Suezmax, Neo-Panamax, Panamax size
Q: Which one handles larger freight volume, Suez Canal or Panama Canal? A: The Suez Canal!
In 2022, a total of 23,000 vessels transited the Suez Canal, carrying 1.4 billion tons of cargo. This is a significant increase from the 21,700 vessels that transited the Suez Canal in 2021. SCA Chairman Wael Qaddour attributed the record revenues to the recent surge in offshore energy carriers, increasing the contribution of the Suez Canal. In 2022, the Suez Canal achieved record revenues of $7.9 billion. [1]

The Panama Canal, which is used by 13,000 to 14,000 ships annually, has recently been disrupted by the worst drought in 100 years, as the level of Gatun Lake, which supplies water for the canal's operations, has dropped to its lowest level due to lack of precipitation, restricting ship transits.

The Panama Canal Authority adjusted the draught limit for neo-Panamax vessels, which is currently 44 feet (13.41 m), to 43.5 feet (13.26 m) starting June 25, 2023, and further reduced it to 43 feet (13.11 m) starting July 2023. [2]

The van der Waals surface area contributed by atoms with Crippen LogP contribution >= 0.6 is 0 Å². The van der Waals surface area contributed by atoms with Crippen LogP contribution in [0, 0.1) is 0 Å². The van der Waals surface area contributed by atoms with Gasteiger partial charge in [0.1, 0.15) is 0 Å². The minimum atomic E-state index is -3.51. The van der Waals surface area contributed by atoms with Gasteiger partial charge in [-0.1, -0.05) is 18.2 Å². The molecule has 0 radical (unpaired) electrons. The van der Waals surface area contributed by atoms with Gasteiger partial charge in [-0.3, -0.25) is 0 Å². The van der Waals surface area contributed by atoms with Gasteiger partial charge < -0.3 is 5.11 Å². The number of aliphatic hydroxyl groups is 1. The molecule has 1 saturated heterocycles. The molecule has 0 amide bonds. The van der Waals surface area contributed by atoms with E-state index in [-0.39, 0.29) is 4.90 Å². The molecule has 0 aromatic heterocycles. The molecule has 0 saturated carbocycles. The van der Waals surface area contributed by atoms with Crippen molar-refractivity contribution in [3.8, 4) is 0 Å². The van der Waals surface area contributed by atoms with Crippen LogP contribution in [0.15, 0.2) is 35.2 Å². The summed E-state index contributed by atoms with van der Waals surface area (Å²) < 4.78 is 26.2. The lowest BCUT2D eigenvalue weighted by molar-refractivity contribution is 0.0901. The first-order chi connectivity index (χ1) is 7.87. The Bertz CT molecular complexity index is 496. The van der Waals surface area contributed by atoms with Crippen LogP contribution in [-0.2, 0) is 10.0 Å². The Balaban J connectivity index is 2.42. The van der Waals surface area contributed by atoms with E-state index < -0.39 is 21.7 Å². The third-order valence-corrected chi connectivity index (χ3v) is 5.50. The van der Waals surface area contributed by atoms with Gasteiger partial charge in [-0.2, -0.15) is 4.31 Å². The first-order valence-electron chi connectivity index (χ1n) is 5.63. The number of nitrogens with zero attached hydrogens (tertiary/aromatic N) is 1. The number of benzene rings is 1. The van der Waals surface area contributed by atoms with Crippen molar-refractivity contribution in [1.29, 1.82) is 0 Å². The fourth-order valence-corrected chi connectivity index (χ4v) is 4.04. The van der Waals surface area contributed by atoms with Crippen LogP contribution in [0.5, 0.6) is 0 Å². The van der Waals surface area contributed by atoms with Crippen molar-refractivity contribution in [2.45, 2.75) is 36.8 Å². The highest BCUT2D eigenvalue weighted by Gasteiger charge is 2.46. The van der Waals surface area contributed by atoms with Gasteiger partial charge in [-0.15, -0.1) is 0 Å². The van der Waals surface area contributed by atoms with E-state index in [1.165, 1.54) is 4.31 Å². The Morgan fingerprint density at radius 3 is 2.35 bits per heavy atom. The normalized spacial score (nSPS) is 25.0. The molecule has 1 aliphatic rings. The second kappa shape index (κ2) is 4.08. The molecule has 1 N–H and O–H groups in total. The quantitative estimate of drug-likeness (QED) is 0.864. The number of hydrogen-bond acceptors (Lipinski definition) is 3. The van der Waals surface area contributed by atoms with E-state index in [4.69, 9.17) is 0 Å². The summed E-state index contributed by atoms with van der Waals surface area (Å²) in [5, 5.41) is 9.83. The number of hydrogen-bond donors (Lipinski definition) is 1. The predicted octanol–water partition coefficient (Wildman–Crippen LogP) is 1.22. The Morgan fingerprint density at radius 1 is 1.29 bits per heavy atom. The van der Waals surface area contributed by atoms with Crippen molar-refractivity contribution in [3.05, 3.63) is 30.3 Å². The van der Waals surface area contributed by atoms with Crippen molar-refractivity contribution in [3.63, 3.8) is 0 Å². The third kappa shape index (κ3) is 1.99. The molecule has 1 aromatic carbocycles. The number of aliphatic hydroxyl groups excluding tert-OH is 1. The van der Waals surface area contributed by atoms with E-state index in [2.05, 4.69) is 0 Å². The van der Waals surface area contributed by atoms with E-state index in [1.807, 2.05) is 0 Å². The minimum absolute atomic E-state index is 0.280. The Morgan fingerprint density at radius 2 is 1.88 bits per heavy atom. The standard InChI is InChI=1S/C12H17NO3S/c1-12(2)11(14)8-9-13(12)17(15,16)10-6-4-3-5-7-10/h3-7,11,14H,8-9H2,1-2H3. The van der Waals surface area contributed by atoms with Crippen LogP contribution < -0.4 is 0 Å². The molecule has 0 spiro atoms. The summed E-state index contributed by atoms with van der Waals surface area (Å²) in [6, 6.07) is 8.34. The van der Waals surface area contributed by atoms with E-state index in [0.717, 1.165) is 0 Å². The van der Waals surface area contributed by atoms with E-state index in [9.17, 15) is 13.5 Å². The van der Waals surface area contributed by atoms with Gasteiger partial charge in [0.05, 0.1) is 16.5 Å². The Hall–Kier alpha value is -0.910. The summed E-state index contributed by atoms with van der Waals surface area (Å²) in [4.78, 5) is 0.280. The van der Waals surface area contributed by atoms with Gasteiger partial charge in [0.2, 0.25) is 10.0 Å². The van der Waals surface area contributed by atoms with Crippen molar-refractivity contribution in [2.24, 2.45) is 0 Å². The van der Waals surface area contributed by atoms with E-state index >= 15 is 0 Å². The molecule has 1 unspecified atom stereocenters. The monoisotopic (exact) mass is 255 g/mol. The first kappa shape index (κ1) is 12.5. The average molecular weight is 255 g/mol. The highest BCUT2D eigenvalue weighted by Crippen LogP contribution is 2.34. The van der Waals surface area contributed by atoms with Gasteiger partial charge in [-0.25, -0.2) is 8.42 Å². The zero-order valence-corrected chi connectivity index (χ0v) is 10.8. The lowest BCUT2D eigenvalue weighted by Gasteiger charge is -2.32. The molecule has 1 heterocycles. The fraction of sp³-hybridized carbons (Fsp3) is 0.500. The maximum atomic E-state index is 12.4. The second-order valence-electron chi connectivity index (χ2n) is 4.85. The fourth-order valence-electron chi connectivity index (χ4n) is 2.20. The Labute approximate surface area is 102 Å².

So far, we have been comparing the Suez Canal to the Panama Canal. The Suez Canal has demonstrated its strengths in handling larger vessels and higher volumes, and the Suez Canal Authority (SCA) recently announced that product and chemical carriers will be added to the fixed rebate scheme for long-distance transits on the Suez Canal starting in July 2023.

The SCA has been trying to attract new customers through its rebate policy since 1987, but the expansion of the Panama Canal in 2016, one of the world's two largest canals alongside the Suez Canal, has made it a full-fledged competitor, and the company is introducing a variety of rebate conditions to increase its competitiveness. The expansion of the Panama Canal allows for the passage of larger ships, but it is important to note that the canal has recently been experiencing severe drought conditions.

The choice of logistics transportation depends on transportation needs and preferences, and the appropriate choice should be made by considering the advantages and characteristics of each canal. The logistics industry will have to watch the development and innovation of both canals and choose the best one for efficient logistics transportation.